“In order to reduce the risk to my organization, what I have to do is give up a bit of control,” says Booth. “So rather than my managing all the resources, telling everyone exactly what they have to do, I tell the systems integrator: these are the required outcomes.”
At Service New Brunwick, Ogilvie says CGI Group wants to be very sure that its own project managers are in charge of those pieces of the project in which the consulting firm has invested. Perhaps because CGI has a stake in SNB’s success, she notes, “they have always provided us with quality resources, so there’s never any fighting about whether a person is right or wrong for the job.”
A Meeting Of The Minds
Government CIOs say they look for partners that are compatible with their own organizations. That does not necessarily mean having the same culture – probably difficult when one partner is a government ministry and the other a private company – but there must be some meeting of minds.
“I’m not saying it has to be a match,” Velenosi says. “When you’re establishing the relationship, you talk that through and you come to common ground.”
Nor is it absolutely necessary that the private-sector partner have experience in partnerships with government. If the company doesn’t have the experience, though, an education process will be necessary.
Keeping the relationship working well also requires continuity, meaning that at least some of the same people continue to be involved on both sides of the table. That can be difficult, notes Sentance, since senior executives in the public sector often change jobs regularly. One answer is to start with a pool of senior people involved in the project, so there is still some continuity even when one or two leave.
Finding The Right Partner
Finding the right partner isn’t always easy. Unlike ordering specific hardware and software, you can’t rely on cut-and-dried specifications.
The Workers’ Compensation Board of Alberta approaches this problem with a two-phase evaluation. It asks prospective partners to answer written questions, then invites them to a face-to-face presentation where they are asked to discuss possible scenarios, such as problems arising in a project.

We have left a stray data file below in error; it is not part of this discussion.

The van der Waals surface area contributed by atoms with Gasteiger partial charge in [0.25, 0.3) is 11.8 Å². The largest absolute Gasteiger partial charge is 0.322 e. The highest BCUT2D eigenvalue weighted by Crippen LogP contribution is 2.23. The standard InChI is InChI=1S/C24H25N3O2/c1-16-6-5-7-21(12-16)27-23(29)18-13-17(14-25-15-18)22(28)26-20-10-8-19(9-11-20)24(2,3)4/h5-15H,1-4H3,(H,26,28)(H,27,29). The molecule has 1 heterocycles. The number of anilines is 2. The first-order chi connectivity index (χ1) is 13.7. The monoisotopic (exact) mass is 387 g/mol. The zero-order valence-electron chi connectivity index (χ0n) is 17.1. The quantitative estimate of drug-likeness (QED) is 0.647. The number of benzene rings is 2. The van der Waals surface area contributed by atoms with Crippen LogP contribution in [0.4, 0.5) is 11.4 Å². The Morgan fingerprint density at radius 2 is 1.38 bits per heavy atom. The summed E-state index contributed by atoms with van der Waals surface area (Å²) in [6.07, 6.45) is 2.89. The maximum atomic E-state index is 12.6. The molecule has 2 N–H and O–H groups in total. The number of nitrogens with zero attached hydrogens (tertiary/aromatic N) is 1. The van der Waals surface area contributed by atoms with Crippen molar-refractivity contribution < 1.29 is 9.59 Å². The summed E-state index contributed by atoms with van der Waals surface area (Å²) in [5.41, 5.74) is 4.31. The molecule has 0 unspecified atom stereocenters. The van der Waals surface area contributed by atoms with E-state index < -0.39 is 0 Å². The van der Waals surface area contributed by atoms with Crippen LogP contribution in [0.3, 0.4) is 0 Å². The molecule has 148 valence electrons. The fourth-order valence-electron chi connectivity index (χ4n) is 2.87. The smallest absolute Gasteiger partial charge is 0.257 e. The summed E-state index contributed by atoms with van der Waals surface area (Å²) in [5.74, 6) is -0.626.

“There are no right answers,” Booth says. “What we’re judging is behaviours – for instance, in their responses, are they thinking about the impact on our business, or are they just thinking about technology?”
The WCB also looks at vendor responses for signs of what Booth calls gamesmanship and political posturing – neither of which is a sign of a promising relationship.
“What you need to have is a very, very tight, trust-based relationship between the two parties,” Booth says. “The service provider needs to understand our business; they need to have empathy; they really do need to demonstrate an understanding of our technology direction. And a very important part of the process is a procedure for handling disputes.”
Booth also believes a clear understanding of each party’s role has to be balanced against flexibility. That means establishing a contract that defines responsibilities and allows for both partners to benefit from the relationship, yet is flexible enough to allow for changes.
“If you have a very rigid contract it becomes a straitjacket,” Booth says. “You can’t manage within it.”
Alberta CIO Robb Stoddard says success depends on allowing innovation to happen, on having effective change-management and dispute-resolution procedures in place, and on maintaining an effective dialogue between the partners.
When It’s Time To Say Goodbye
While there is lots of sage advice about making public-private partnerships work, there is also a sober reality: sometimes they don’t work. When that happens, it’s important to recognize that the partnership should be terminated.
“One of our historical problems was we wouldn’t walk away and we didn’t seem to have a way to exit gracefully,” says Velenosi, of the Government of Canada. “You have to have review points and off ramps.”
Ontario’s Sentance agrees. “I’m not suggesting that one would want to structure these things so that it’s easy to leave,” he says, “but they need to be structured so that it’s possible to leave.”
David Booth, for instance, likes to review partnerships every two years, with an option to end the relationship at that time. “But if it’s going well,” he says, “we won’t necessarily go back to the marketplace.”
And Velenosi adds, it’s also important to know when not to get into a partnership at all. Some situations just don’t lend themselves to the model.
Government CIOs say partnerships are a good approach when the public sector needs one or more vendors’ expertise to help figure out how to meet a broadly defined goal, or when outside investment can help make a project viable.
But as our commentators have indicated, successful partnerships need a great deal of care and nurturing. Without the proper attention, their most likely fate will be to wither on the vine.
Grant Buckler is a freelance writer specializing in information technology and IT management. He is based in Kingston, Ontario.